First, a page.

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Ooink references chef-owner Chong Boon Ooi’s name and his signature silky pork broth, though he doesn’t call it tonkotsu. This inconspicuous spot serves some of Seattle’s best ramen, rich and wonderful from the variety of house-made tares and noodles. Shoyu is an excellent choice, while the spicy ramen (or spicy kotteri ramen) offers heat levels that get serious as you climb from one to four. Ayam goreng (Malaysian-spiced chicken) serves as a great side dish to a noodle bowl.

Shoyu pork ramen in a white and blue bowl topped with egg.
Shoyu silky pork ramen
Jay Friedman/Eater Seattle

7. Hokkaido Ramen Santouka

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103 Bellevue Way NE Ste 3
Bellevue, WA 98004
(425) 462-0141
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After opening several outlets in Japanese supermarkets in the United States and Canada, Santouka debuted its first free-standing American restaurant in Bellevue in 2014 and later expanded to University Village. This Japanese import serves up several varieties of high-quality tonkotsu ramen, with options including shoyu, miso, and spicy miso-flavored tonkotsu. But the simple shio (salt) ramen shows off the pork broth best. It’s also the only one that comes with a pickled red plum. The noodles aren’t the true straight type, but rather slightly wavy, catching more of the broth with each slurp.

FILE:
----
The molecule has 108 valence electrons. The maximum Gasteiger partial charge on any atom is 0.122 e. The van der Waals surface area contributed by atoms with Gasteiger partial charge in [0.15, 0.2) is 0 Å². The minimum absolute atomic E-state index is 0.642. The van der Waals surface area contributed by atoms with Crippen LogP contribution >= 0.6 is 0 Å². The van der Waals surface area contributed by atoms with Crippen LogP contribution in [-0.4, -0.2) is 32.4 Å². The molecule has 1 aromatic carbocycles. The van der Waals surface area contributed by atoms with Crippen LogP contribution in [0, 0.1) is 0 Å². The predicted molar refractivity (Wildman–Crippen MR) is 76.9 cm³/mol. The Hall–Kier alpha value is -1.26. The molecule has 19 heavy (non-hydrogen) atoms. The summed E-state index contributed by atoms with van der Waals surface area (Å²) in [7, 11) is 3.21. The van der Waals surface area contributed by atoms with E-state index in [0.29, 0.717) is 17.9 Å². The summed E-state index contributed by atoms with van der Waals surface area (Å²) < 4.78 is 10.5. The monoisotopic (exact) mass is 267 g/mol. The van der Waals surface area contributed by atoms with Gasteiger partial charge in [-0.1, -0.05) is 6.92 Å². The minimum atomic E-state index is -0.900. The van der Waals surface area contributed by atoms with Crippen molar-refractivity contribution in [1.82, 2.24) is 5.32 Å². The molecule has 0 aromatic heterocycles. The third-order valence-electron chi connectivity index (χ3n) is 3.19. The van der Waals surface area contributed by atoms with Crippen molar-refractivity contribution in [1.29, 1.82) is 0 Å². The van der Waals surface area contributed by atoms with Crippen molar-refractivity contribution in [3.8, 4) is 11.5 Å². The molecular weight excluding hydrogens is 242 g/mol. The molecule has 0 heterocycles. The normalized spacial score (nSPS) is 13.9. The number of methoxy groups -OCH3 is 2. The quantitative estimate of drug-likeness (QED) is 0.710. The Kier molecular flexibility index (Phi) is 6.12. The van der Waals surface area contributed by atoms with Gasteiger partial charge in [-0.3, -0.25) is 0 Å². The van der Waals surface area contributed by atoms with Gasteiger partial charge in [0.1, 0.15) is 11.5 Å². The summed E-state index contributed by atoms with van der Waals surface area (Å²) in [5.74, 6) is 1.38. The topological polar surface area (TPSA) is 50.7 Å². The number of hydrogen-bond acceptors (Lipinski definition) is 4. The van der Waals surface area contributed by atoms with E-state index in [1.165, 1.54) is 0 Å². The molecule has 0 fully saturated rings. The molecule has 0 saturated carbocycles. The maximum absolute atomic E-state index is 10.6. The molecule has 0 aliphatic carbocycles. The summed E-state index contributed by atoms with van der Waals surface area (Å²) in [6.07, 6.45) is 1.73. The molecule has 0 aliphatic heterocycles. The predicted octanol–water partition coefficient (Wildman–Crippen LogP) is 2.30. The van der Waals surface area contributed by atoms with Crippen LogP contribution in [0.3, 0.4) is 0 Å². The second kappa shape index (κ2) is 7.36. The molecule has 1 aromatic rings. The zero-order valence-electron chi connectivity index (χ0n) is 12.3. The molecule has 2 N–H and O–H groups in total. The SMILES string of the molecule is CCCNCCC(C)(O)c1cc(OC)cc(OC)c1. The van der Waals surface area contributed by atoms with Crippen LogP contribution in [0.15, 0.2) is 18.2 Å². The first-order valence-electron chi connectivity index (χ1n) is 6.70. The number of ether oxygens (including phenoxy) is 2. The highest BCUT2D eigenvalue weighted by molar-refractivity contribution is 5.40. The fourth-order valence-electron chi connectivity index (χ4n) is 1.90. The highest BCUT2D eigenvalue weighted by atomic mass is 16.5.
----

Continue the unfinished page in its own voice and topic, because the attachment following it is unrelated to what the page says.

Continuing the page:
A white bowl with tonoktsu shio ramen and chopsticks lifting noodles.
Tonkotsu shio ramen
Jay Friedman/Eater Seattle

8. Arashi Ramen

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17045 Southcenter Pkwy
Tukwila, WA 98188
(253) 220-8722
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Founded in Tukwila and expanded to Ballard, Arashi focuses on the tonkotsu-style ramen associated with the island of Kyushu in southern Japan. The porky broth is available in shio (salt), shoyu (soy sauce), miso, and spicy miso varieties, and black garlic is a good twist to the tonkotsu miso option. It doesn’t say on the menu, but you can (and should) customize your noodles’ firmness. Ask for firm (katamen) or extra firm (barikata) to avoid the default overcooking to slightly soft.

A black bowl filled with black ramen, topped with pork and and egg.
Black garlic (salt-based) ramen
Jay Friedman/Eater Seattle

1. Midnite Ramen

1144 NW 52nd St, Seattle, WA 98107
A man wearing a white head scarf enters a small mobile food cart with red flags displaying Japanese characters and an orange glowing paper lantern out front.
Elmer Komagata brings practices from the Japanese yatai to Seattle.
Suzi Pratt/Eater Seattle